I’m Alison Banville, co-editor of BSNews. Below are my emails to Uber’s press office. I’d had a driver arrive, demand proof of my mask exemption, then drive off when I told him he’d breached the law by asking me. Another driver argued about it when I was in the car, absolutely insisting that ‘it’s Uber policy’ I’m constantly amazed by the number of people who are so enslaved by their corporate employee mindset they believe their company is above the law.
It was only when I informed him I could sue him personally that this driver changed his tune. The main problem was the Uber app, which required customers to agree to a statement saying they would wear a mask before travelling, but there was no mention whatsoever of exemptions.
That’s why I made of point of this in my emails to the press office. They tried to fob me off with a link to a general blog post but when I pressed the app issue I got no more response. However! The next time I looked the app had been changed to include mask exemption!!
On Sunday, February 14, 2021 at 3:21:31 PM UTC+2 Alison Banville wrote:
I’m an independent journalist, please google my name to see some of my articles. I’m currently writing on how companies are interpreting corona regulations, particularly mask wearing. I have contacted various shops and supermarkets and I’m contacting Uber because I have had personal experience of being refused a ride by drivers even though I am exempt from wearing a mask.
The drivers who refused me stated that Uber had instructed them to refuse anyone not wearing a mask. Can I ask if this is true? One driver demanded to see proof that I am exempt which, as I explained to him, is an offence under the Equality Act. I explained to each driver that the UK government recognises exemptions and lists them on its own website.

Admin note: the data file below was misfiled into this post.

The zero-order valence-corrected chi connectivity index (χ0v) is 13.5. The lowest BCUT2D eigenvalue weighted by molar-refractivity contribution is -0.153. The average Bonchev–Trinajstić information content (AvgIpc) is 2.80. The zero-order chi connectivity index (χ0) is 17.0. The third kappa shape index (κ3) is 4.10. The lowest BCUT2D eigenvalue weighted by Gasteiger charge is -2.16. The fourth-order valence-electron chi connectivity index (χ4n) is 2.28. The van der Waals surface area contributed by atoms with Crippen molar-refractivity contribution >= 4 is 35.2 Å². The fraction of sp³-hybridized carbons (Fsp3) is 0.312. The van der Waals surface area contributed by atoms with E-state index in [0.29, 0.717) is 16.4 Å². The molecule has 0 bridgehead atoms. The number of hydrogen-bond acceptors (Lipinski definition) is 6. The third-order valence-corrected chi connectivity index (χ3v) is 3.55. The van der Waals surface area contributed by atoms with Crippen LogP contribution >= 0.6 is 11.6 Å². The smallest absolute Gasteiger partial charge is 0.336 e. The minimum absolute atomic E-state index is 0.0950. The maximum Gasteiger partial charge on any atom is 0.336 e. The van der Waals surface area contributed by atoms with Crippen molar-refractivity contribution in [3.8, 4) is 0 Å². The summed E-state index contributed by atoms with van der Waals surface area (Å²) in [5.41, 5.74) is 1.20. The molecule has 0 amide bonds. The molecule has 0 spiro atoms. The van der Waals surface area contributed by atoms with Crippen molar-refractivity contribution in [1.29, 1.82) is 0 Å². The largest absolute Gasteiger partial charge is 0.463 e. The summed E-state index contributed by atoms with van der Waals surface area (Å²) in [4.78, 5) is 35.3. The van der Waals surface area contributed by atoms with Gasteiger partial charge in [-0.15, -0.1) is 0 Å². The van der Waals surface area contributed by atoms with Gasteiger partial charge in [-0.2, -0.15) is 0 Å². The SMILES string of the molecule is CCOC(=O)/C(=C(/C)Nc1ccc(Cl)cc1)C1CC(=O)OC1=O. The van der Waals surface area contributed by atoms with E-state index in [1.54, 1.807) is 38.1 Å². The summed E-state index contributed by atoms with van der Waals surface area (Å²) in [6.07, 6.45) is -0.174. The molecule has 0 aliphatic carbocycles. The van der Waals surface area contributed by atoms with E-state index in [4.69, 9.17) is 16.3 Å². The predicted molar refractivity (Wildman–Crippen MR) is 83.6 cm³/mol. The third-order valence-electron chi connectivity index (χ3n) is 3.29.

The UK government also states that it is not allowed to demand proof of exemption, not least because this would involve divulging confidential medical information. Each driver I spoke to seemed to think that Uber is a higher authority than the UK government, which is, of course, patently untrue.
The drivers seemed totally unaware that refusing rides to mask exempt people puts them outside the law and risks a fine of up to 9000 pounds for breach of the Equality Act 2010. Company policy does not supersede this act. Can Uber confirm whether you are acting in line with the Equality Act by informing your drivers of UK government legislation on discrimination against those who are medically exempt from wearing a mask? And that they will be committing an offence if they refuse a service to a person who is exempt under the law?
On Wednesday, 17 February 2021, 09:44:39 GMT, Hermione Randolph <email@example.com> wrote:
Thank you so much for your email. I think this blogpost on our mask policy might be the most helpful source of information for you. If you require anything else, please don’t hesitate to contact me.
On Wednesday, 17 February 2021, 16:48:59 GMT, Alison Banville <alisonbanville> wrote:
The blogpost is very comprehensive and covers exemptions well. The problem is, Uber drivers are clearly not being made aware of the exemption legislation. If they were then I would not have experienced drivers refusing to take me, driving off, and arguing with me that Uber policy is to refuse anyone without a mask.
I have also now had feedback, after doing research, from other people who have had similar problems. It really isn’t much use to customers for Uber to be aware of the legalities but not inform their drivers. And in the app there is no mention whatsoever of exemption in the mask compliance section.
If there was then it could be shown to the driver quite easily. All drivers should be made fully aware of the law when they begin working for Uber. Can I ask why this is not done? And does Uber have any plans to include mention of exemption on the app?
Lastly, drivers should also be made aware that not only is there no requirement for customers to show proof of exemption, but it is a breach of the law for drivers to ask for proof. I’d be grateful if you could comment on these points.
Alison Banville is co-editor of BSNews